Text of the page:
The Brazilian real, the friend of agricultural commodity bears in the last session, swapped sides on this one.
The currency reversed some, although not all, of its losses of the last session - when its slump on news of bribery allegations against President Michel Temer whacked prices of the likes of sugar, coffee and soybeans, in which Brazil is a big player.
Then, Brazilian farmers, who have been hoarding soybeans in the hope of higher values, flooded into the market, selling as much as 5m tonnes of the oilseed on the day, according to some market estimates.
(A weaker real boosts the value, in local terms, of assets traded internationally in dollars.)
"The Argentine peso was also weaker, and that sparked about 500,000 tonnes of cash sales," said Darrell Holaday at Country Futures.
'Active Chinese pricing'
But with the real bouncing by 3.2% against the dollar, that trend reversed,
Indeed, the dollar dropped 0.7% against a basket of currencies, boosting the affordability of dollar-denominated assets such as many ag commodities.
While there was talk of pricing, it was that by buyers exploiting the drop in values.
Richard Feltes at RJ O'Brien flagged talk of "active Chinese pricing of soybeans and US soymeal user pricing".
And with the real, acting as a barometer of Brazilian political turmoil, recovering, there was a more risk-on mood abroad in markets anyway.
Share markets gained, prices of safe havens such as US bonds fell, while the CRB commodities index renwed forward movement, adding 1.3% to hit a one-month high, helped by a 1.8% gain to $53.43 a barrel in Brent crude values.
Besides, buyers in many agricultural commodities had extra reasons to buy, with coffee values, for instance, helped by a Rabobank upgrade to its estimate for the world coffee production deficit in 2017-18.
New York-traded arabica beans for July settled 1.9% higher at 132.10 cents a pound.
'Showers should build'
Raw sugar futures got an extra boost from forecasts of further rain for cane-growing areas, including the key state of Sao Paulo, which received showers on Thursday too.
"Showers should build across southern and western Mato Grosso, southern Goias, southern Minas Gerais, Mato Grosso do Sul, Sao Paulo, Parana, Santa Catarina, and Rio Grande do Sul through Tuesday," said MDA.
With rains having already got the 2017-18 cane crushing season off to a sluggish start, raw sugar futures for July jumped 2.2% to end at 16.38 cents a pound, closing back above their 40-day moving average for the first time in nearly three months.
'Positive for prices'
Meanwhile, in grain markets, the prospect of rains for the US offered an extra prop to values, raising concerns over the spread of disease in winter wheat crops, which are being harvested in some southern areas, and of slow spring seedings of the likes of corn.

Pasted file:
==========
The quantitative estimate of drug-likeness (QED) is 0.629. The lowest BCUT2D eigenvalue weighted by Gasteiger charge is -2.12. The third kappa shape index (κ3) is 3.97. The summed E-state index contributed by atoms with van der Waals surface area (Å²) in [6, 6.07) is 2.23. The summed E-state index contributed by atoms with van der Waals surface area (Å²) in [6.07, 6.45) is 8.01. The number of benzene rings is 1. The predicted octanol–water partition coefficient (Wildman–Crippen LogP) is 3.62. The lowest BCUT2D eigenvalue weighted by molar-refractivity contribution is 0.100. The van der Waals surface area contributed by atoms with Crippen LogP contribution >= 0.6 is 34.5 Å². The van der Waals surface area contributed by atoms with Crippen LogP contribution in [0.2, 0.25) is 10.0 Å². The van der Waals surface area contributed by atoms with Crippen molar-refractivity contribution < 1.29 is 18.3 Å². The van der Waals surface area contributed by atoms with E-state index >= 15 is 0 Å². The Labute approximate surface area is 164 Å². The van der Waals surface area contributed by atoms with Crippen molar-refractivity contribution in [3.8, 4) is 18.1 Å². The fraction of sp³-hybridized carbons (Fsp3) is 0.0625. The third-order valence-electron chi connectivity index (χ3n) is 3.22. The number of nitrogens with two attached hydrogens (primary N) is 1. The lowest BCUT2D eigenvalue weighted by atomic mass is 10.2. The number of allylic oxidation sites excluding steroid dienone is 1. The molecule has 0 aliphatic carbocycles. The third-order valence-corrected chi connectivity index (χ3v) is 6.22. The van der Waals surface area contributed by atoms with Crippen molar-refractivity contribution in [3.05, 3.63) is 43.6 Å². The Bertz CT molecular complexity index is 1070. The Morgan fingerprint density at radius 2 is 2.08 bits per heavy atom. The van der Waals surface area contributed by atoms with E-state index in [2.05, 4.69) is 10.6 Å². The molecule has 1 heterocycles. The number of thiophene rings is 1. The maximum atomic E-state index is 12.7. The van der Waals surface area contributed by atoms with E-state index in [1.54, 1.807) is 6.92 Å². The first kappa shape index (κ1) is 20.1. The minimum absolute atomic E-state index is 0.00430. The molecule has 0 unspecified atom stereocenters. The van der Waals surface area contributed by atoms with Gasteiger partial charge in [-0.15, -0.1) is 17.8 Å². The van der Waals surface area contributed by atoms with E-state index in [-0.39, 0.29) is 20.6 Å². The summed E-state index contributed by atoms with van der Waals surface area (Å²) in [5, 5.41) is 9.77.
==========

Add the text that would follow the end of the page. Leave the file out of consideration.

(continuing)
Below-average temperatures, meanwhile, are also seen as a potential setback to wheat quality, besides spring crop germination.
"The cool temperatures that are expected to last through the next couple of weeks, perhaps longer, through much of the Corn Belt has the trade a little on edge," said Benson Quinn Commodities.
"Weather leans positive [for prices], with five-day Midwest precipitation coverage of 80%, followed by two weeks of cool temperatures," said Richard Feltes at RJ O'Brien.
While some areas "will welcome rains to spur germination, saturated areas in portions of Illinois, Indiana, Missouri, Kansas and the northern Delta are faced with additional delays".
'Likely sub-par ratings'
Mr Feltes added that given the conditions, initial US corn and soybean crop ratings form the US Department of Agriculture are "likely sub-par".
And the "tail end of US soybean planting could be drawn-out affair".
Corn futures for July ended up 1.8% at $3.72 ½ a bushel in Chicago, more than reversing losses of the last session.
Soybeans, which tumbled more than 3% last time, could not retrieve all that surrendered ground, but still bounced 0.9% to settle at $9.53 a bushel.
'Crop concerns are rising'
Still, it was wheat which fared best, adding 2.2% to $4.35 ¼ a bushel in Chicago for July, nearly back at their 40-day moving, average.
"Winter wheat crop concerns are rising after the recent wet weather and now colder than normal temperatures may harm the crop," CHS Hedging said.
Benson Quinn Commodities said that for wheat "too much moisture may be causing problems to yield and/or quality", if adding that "it is very hard to quantify it now".
Official weekly ratings on the French crop, the biggest for a European Union country, showed an easing of 1 point to 76% in the proportion rated "good" or "excellent".
But with the euro strengthening, Paris wheat futures found headway difficult, closing unchanged at E165.75 a tonne for September delivery.